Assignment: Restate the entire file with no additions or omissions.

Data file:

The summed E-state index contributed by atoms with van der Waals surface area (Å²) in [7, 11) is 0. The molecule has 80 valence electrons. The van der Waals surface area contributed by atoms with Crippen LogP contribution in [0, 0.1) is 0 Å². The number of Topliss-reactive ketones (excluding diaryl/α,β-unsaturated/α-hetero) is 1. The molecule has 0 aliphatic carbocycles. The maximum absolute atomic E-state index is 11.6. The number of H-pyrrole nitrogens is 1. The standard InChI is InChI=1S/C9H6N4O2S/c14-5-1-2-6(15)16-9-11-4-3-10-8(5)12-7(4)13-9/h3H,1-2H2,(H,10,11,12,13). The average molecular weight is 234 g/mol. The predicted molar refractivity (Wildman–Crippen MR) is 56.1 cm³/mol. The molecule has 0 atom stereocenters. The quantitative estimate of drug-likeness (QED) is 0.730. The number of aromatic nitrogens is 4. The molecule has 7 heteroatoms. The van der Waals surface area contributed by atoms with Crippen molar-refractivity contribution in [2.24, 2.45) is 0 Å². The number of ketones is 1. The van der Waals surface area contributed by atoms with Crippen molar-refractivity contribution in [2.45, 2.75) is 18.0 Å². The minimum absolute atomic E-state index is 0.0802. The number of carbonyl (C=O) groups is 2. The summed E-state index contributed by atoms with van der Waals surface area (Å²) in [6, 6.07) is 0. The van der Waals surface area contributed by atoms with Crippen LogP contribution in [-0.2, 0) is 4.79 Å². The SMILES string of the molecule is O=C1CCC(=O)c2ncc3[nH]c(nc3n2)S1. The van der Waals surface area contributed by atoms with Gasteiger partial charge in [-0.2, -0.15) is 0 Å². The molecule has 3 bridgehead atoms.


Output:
The summed E-state index contributed by atoms with van der Waals surface area (Å²) in [7, 11) is 0. The molecule has 80 valence electrons. The van der Waals surface area contributed by atoms with Crippen LogP contribution in [0, 0.1) is 0 Å². The number of Topliss-reactive ketones (excluding diaryl/α,β-unsaturated/α-hetero) is 1. The molecule has 0 aliphatic carbocycles. The maximum absolute atomic E-state index is 11.6. The number of H-pyrrole nitrogens is 1. The standard InChI is InChI=1S/C9H6N4O2S/c14-5-1-2-6(15)16-9-11-4-3-10-8(5)12-7(4)13-9/h3H,1-2H2,(H,10,11,12,13). The average molecular weight is 234 g/mol. The predicted molar refractivity (Wildman–Crippen MR) is 56.1 cm³/mol. The molecule has 0 atom stereocenters. The quantitative estimate of drug-likeness (QED) is 0.730. The number of aromatic nitrogens is 4. The molecule has 7 heteroatoms. The van der Waals surface area contributed by atoms with Crippen molar-refractivity contribution in [2.24, 2.45) is 0 Å². The number of ketones is 1. The van der Waals surface area contributed by atoms with Crippen molar-refractivity contribution in [2.45, 2.75) is 18.0 Å². The minimum absolute atomic E-state index is 0.0802. The number of carbonyl (C=O) groups is 2. The summed E-state index contributed by atoms with van der Waals surface area (Å²) in [6, 6.07) is 0. The van der Waals surface area contributed by atoms with Crippen LogP contribution in [-0.2, 0) is 4.79 Å². The SMILES string of the molecule is O=C1CCC(=O)c2ncc3[nH]c(nc3n2)S1. The van der Waals surface area contributed by atoms with Gasteiger partial charge in [-0.2, -0.15) is 0 Å². The molecule has 3 bridgehead atoms.